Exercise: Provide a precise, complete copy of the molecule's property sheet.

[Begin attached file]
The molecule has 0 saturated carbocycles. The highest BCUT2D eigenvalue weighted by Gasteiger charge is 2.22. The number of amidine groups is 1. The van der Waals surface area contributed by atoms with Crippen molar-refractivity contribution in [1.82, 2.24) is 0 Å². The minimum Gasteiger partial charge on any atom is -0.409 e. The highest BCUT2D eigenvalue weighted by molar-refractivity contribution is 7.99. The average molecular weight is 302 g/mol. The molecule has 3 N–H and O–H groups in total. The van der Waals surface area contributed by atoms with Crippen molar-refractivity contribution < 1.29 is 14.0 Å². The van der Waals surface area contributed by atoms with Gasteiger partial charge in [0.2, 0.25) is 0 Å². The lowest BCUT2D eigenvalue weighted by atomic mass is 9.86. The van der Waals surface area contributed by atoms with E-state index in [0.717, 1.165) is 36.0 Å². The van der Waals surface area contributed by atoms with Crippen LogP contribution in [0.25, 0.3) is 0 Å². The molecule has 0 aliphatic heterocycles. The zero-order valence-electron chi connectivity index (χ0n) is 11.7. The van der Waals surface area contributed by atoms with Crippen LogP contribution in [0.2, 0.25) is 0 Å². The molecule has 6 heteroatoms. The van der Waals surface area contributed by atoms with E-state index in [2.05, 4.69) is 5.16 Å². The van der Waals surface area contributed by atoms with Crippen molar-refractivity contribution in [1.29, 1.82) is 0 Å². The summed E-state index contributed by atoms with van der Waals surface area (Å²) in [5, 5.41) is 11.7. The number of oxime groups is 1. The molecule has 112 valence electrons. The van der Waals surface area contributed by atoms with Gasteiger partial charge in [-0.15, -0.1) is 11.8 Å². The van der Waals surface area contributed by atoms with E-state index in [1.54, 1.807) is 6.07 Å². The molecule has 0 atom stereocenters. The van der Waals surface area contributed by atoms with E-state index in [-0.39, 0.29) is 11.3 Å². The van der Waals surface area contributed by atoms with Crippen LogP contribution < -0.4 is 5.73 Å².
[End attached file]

The molecule has 0 saturated carbocycles. The highest BCUT2D eigenvalue weighted by Gasteiger charge is 2.22. The number of amidine groups is 1. The van der Waals surface area contributed by atoms with Crippen molar-refractivity contribution in [1.82, 2.24) is 0 Å². The minimum Gasteiger partial charge on any atom is -0.409 e. The highest BCUT2D eigenvalue weighted by molar-refractivity contribution is 7.99. The average molecular weight is 302 g/mol. The molecule has 3 N–H and O–H groups in total. The van der Waals surface area contributed by atoms with Crippen molar-refractivity contribution < 1.29 is 14.0 Å². The van der Waals surface area contributed by atoms with Gasteiger partial charge in [0.2, 0.25) is 0 Å². The lowest BCUT2D eigenvalue weighted by atomic mass is 9.86. The van der Waals surface area contributed by atoms with E-state index in [0.717, 1.165) is 36.0 Å². The van der Waals surface area contributed by atoms with Crippen LogP contribution in [0.25, 0.3) is 0 Å². The molecule has 0 aliphatic heterocycles. The zero-order valence-electron chi connectivity index (χ0n) is 11.7. The van der Waals surface area contributed by atoms with Crippen LogP contribution in [0.2, 0.25) is 0 Å². The molecule has 6 heteroatoms. The van der Waals surface area contributed by atoms with E-state index in [2.05, 4.69) is 5.16 Å². The van der Waals surface area contributed by atoms with Crippen molar-refractivity contribution in [1.29, 1.82) is 0 Å². The summed E-state index contributed by atoms with van der Waals surface area (Å²) in [5, 5.41) is 11.7. The number of oxime groups is 1. The molecule has 112 valence electrons. The van der Waals surface area contributed by atoms with Gasteiger partial charge in [-0.15, -0.1) is 11.8 Å². The van der Waals surface area contributed by atoms with E-state index in [1.54, 1.807) is 6.07 Å². The molecule has 0 atom stereocenters. The van der Waals surface area contributed by atoms with E-state index in [-0.39, 0.29) is 11.3 Å². The van der Waals surface area contributed by atoms with Crippen LogP contribution < -0.4 is 5.73 Å².